(we will need the varNextclicked in step c)

so whenever the NEXT button is clicked, the varShowface variable is set to true.

Now we will work on the .visibility property of our icon:

It should only show up, if the NEXT button is clicked — we know this from the value of the variables of the previous step — so we just type:

varShowFace

d) Now let’s work on this 1 1/2 seconds:

I added a timer and set its .duration property on 1500 (which means 1500 milliseconds or 1,5 seconds).

The Start property is varAddNextclicked = true (we did that in step b) and the .onTimerEnd property is set to:

to make sure, that the icon will be visible on next NEXT click again.

e) I wanted to show the amount of correct and incorrect given answers, not only the earned points, so I set two variables in the .onSelect property of my NEXT button in an if statement, depending on if varQuestionCorrect equals true or false:

All I need to do now is to set three additional text labels, that display my variables. I found it nice to do it like this in the .text property:

5. Now the easy part — at least for me. We want to write results into a SharePoint list, display the list in a nice way in the app, notify parental account by email and make sure that Miss 8 needs to have at least 30 points to be able to submit her records. Here we go:

Preparation for this step: Create a SharePoint list

a) Create a button which is only visible, if the gloCounter is ≥ 30. We will do the following in the .visibility property of this SUBMIT button:

b) in the .onSelect property, we want to run a flow, so we select Power Automate in the menu and create a flow — there is even a template to do this:

Back in Power Apps, we need to specify the arguments of our run function:

The contextual help will guide you through this like in an excel formula. Basically, all your fields in Power Automate need to now be defined in this step.

Now that we got our records in the list, I want to display it to my MIU. To make this work, I created a new screen and in this screen new form. I connected in the DATA tab of Power Apps to my SharePoint list and now wanted to show the values of my SharePoint list sorted by highest points. A couple of questions, answered by her Queen of Canvas Apps Clarissa Gillingham, google search and RTFM I found out how to do this: We first need to create a new collection (we call it colSortedData) and define the order in which we want to display it:

We do the same thing for our other screens in which our user can practice the other operations.

Additional Screens and logic

As we already made a button for the hall of fame, we should make a screen as well 🙂 In this hall of fame, Miss 8 gets stickers /images if she reaches a defined amount of points overall her games. To get this, we need another global variable, I called it gloOverallPoints — so what we need to do is:

and display the variable gloOverallPoints in our HALL OF FAME and/or MY SCORE screen in a text label

A Start Screen to navigate through the app and a Success Screen to let Miss 8 know, that she submitted results make the app complete. Let’s see this app in action:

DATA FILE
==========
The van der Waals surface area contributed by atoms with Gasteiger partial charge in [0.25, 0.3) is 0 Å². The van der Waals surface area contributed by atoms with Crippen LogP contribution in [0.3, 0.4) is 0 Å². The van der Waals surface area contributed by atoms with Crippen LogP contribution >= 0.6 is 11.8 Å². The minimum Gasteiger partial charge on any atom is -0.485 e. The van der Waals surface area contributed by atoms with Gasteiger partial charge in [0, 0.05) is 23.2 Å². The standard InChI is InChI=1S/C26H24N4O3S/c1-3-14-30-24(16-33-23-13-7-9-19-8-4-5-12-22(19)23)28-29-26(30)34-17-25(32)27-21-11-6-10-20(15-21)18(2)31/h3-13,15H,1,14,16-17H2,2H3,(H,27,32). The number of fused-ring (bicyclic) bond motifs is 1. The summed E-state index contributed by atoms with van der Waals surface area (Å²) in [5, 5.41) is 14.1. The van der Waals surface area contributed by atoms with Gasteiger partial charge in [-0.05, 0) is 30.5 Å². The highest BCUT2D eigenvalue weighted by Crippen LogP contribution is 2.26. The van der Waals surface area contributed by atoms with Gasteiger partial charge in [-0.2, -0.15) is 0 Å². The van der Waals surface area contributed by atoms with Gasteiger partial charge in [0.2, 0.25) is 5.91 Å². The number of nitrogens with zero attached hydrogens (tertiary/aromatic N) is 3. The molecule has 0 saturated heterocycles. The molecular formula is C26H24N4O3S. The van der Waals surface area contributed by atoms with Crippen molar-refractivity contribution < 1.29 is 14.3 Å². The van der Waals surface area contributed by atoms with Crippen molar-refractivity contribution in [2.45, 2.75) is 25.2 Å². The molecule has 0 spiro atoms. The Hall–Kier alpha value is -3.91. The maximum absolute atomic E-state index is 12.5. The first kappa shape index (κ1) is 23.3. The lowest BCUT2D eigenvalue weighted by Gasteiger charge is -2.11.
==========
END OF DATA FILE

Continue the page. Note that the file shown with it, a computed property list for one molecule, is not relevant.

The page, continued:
Learnings:

I learned: a ton! As this was my very first app and I didn’t touch Power Apps before, everything that described in this post was new to me. But I’d like to share, what helped me the most:

  1. View on variables- You can not only see here all variables that you used globally or in context of a screen, but also have a look at their current value and where you used them. Invalueable while debugging!
  2. Train your eyes! We often oversee things because we are too fast- rubberduck debugging works in Power Apps as well. Talk something or someone (thanks again to Clarissa) through your code- this slows down your thinking and likelihood that you understand what you did wrong will be so much higher.
  3. The importance of docs.microsoft.com — especially when it comes to all functions- some of them are perhaps familiar to you, but it’s a good idea to read that list of functions to know what’s possible and then lookup syntax when you need it.
  4. Curiosity helps you to find the little gems like: you can rename everything in your tree view with F2 (like in Excel) or make a new screen like with CTRL+m (like in PowerPoint).

My two Cents on Power Apps after this experience:

Microsoft introduced Power Apps (and the whole Power Platform) as something no-code / low-code -ish environment — and left some people behind with that. Actually, there is lot of code in an app made with Power Apps, but you can’t see it in one view. There are a lot of tiny boxes and panes, which you need to open to see all the code that you have written. So it’s more a trojan horse: it hides the code very well 🙂

Also, there is no easy way to document your solution (this is one reason why I wrote this blog… quite sure that I will forget at least one thing that I learned by making this app and I will google that in a few months and will be overly excited to find my own blog post ).

What’s next and Feedback

If you liked the post, learned something new, reactivated knowledge or just like the #Lego Minifig, then please clap for this blog post. Also make sure that you follow me on twitter. I already have ideas for next apps to make, but I am open for suggestions as well. May the force be with you.

Luise

Luise is an independent Microsoft 365 Consultant, Microsoft MVP for Office, Apps & Services, Sketchnotes Artist and Power Platform Advocate based in Germany. Do you need help with your project, want to exchange views or just connect? Feel free to follow me in twitter, LinkedIn or get in touch via contact form.